'40, and Stuart Knox, '40, o-direc-
tors of the election announced last
Inasmuch as the Senate is a gen-
eral campus group, designed to re-
flect opinion on all questions of sig-
nificance to students, the directors
urged every campus group to enter a
candidate. The election will be held
on the proportional representation
system which gives even minorities a
good chance to receive representation'
the directors explained.
Martin Dworkis, '40. acting-presi-
dent of the Senate, said yesterday
that the Senate will hold its regular
meeting at 7:30 p.m. today at the,
Union, and that students, especially
those intending to run for the Senate,
are invited to attend. A general dis-
cussion on American neutrality and
on the - election will be- the features
of the meeting.
Candidates are urged to turn in
their platforms as soen as possible,
either to the directors or to Bill Elmer
'41, at The Daily. The deadline for
these, if they are to be printed in the
special Battle Page of The Daily, is 1
p.m. Monday. They must: not be
longer than 150 words unless candi-
dates group together on one slate in
which case, the platform may be.
The Senate office, 302, Union, will
be open from 4 to 6 p.m. loday
through Friday for the filing of peti-
cions, the directors said. .
Harvard Student First
Collegian To Enter War
lieved to be the first U.S. college stu-
dent to fight in the present European
war, John C. Baker, a Harvard grad-
uate, will soon be stationed in the
French Maginot line.{
Reports reaching friends here said
that Baker has joined the American
division of the French Foreign Le-

ence A.
for foreig
tion wouJ

ir 7

un NveutratyI



Pc for

Some Changes Approved
And Others Eliminated
In SpeedyDiscussion


Oct. 24.-(P)-

Is 'ex,

Lates fo
, Jame
mes Ke


J-Hop will be hel
on Page 2)


y Done with three-weeks of oratory, the
d Senate put on a tremendous burst of
n speed today, disposed of a long series
- )f amendments to the neutrality bill
- and drew near to as final decision on
- the essential issue of repealing or
- retaining the arms embargo.
- It approved changes which would'
s permit American ships to go almost
ty anywhere except to the danger zones
(of the North Atlantic, would make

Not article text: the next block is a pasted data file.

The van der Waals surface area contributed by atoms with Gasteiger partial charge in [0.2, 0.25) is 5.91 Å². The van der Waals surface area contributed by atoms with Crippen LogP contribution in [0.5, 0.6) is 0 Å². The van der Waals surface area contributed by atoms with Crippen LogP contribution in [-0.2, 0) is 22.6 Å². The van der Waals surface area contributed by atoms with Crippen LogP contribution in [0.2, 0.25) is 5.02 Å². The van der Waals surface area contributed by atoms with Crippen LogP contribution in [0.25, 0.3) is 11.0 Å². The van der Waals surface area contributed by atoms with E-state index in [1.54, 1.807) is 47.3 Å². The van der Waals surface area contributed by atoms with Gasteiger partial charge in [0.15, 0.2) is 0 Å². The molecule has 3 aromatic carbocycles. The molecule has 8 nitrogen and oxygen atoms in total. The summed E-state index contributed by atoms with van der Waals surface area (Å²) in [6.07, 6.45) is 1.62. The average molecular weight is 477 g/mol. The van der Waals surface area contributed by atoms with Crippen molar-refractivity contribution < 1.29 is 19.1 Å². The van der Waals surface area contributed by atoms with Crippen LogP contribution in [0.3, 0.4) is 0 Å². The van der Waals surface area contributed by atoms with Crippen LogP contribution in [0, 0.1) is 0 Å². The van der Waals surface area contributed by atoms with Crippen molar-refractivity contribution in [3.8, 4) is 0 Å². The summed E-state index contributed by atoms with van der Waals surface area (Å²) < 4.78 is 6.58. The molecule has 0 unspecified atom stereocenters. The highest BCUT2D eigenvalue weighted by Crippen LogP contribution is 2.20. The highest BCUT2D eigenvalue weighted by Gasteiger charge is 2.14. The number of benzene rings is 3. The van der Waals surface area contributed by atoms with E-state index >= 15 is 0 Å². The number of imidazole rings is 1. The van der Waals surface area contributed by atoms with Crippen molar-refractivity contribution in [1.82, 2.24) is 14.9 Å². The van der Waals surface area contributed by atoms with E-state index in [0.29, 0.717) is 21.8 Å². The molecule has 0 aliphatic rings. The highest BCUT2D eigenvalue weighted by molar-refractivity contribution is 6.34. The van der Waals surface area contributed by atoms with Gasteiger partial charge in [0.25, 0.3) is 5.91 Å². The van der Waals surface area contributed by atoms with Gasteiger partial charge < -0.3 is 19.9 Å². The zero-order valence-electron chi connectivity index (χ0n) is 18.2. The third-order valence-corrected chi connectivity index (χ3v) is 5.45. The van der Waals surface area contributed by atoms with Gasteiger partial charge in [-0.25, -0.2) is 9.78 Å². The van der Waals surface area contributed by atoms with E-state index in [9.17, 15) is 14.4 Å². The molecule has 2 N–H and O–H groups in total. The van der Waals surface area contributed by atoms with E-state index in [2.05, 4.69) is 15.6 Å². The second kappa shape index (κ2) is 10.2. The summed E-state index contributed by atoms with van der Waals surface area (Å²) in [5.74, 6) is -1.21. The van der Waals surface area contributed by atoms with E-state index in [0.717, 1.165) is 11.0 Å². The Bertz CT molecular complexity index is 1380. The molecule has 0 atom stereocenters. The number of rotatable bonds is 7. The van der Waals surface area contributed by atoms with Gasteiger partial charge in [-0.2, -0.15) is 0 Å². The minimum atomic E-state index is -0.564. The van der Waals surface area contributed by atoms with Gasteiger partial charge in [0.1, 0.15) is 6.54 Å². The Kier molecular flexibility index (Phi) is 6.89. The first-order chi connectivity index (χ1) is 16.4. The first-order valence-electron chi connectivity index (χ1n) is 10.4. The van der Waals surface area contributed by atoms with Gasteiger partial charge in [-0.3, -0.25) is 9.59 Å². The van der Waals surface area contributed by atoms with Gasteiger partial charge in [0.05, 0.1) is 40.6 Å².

e the bill more nearly a cash-and-
carry measure, and permit ordinary
r trade with Canada across the border
- or through sheltered water and sea-
es ways.
With equal dispatch it turned down
St an amendment forbidding American
1- vessels to go within 300 miles of the
e European continent or the British
is Isles, and rejected a proposal that
no military aircraft should be sold
4 to belligerents until American na-
tional needs had been satisfied.
The day pegan with the Senate
finally entering into an agreement
to limit further debate and thereby
hasten final disposition of the neu-
trality legislation. Under the ar-
rangement each Senator was given
45 minutes to discuss the'bill itself
and 45 minutes on each amendment.:
g Senator Taft (Rep., O.) offered
the amendment to forbid American
ships to go within 300 miles of Eu-
rope or the British Isles. He pleaded
al, that such a provision was pecessary
ed to keep American vessels from being
he sunk enroute to neutral ports.
ty Senator Barkley (Dem., Ky.) re-
he plied that the 300-mile limitation
9 would keep American vessels from go-
c' ing to Norway, Sweden, Belgium,
re Holland, Denmark, Spain and Medi-
he terranean ports. He emphasized
that no one had suggested there was
ig danger to American ships in the
Mediterranean. -
us Prof. Allen Sherzer
13 To Talk At Smoker

Hitler Will Fight To End,
Says VonRibbentrop
DANZIG, Oct. 24.-(A)-Germany
is determined to, fight Britain to the
bitter end and is supremely confident
of victory, Foreign Minister Joachim
von Ribbentrop told the world to-
In a 90-minute address von Ri-
bentrop warned Britain that by con-
tinuing the war she was "playing'
dangerously with the fate of her em-
"The present British government
may go down in history as the grave-
digger of the empire," he told a group
of veteran Nazi fighters which formed
his iymmediate audience in this one-
time free city, now incorporated in
the Reich.
The Nazi foreign minister let fall
not a single hint of a possible com-
promise to end the war before the
conflict at arms goes to its bitter con-

Denies Right .
Secretary Hull denmed the right of1
Russia to keep the City of Flint,t
and it was reliably learned that thet
State Department would request the f
release of the vessel if Russia did-
not voluntarily permit her to depart.
President Roosevelt said he hoped
to get the vessel back.
Officials here apparently were tak-
ing their stand on a United States
Supreme Court decision which may3
be summed up thus:t
"If 50 per cent or more of an
American ship's cargo consists of,
contraband and if a belligerent seizes
her, the ship may be taken into a<
port of the belligerent country, but
not into a neutral port except under'
exceptional circumstances such as
stress of weather, breakdown of ma-
chinery, or lack of provisions.
'Conditional' Contraband
Hull acknowledged today that more
than half the cargo of the City of
Flint was conditional contraband,
and some of it was absolute contra-
(Conditional contraband is ma-
terial, such as food and clothing,
which is immune from seizure if des-
tined for civil populations of bellig-
erent country but subject to seizure
if destined for the armed forces.
Absolute contraband, such as steel,
is subject to seizur'e if it is being
shipped to any one in a warring na-
The White House took the position
that if its proposed anendments to
the neutrality act had been on the
statute books, the seizure would not
have taken place.
DETROIT, Oct. 24. -P)- Mrs.
Catherine Anderson of Detroit today
admitted she was concerned over the
fate of her brother, Robert McColl,
46, only Michigan member of the
crew of the seized City of Flint.

MOSCOW-Renewed negotiations
between Soviet Russia and a. Finnish
delegation were suspended today less
than 48 hours after the Finns' arriv-
al, leading foreign observers to be-
lieve the talks were not going too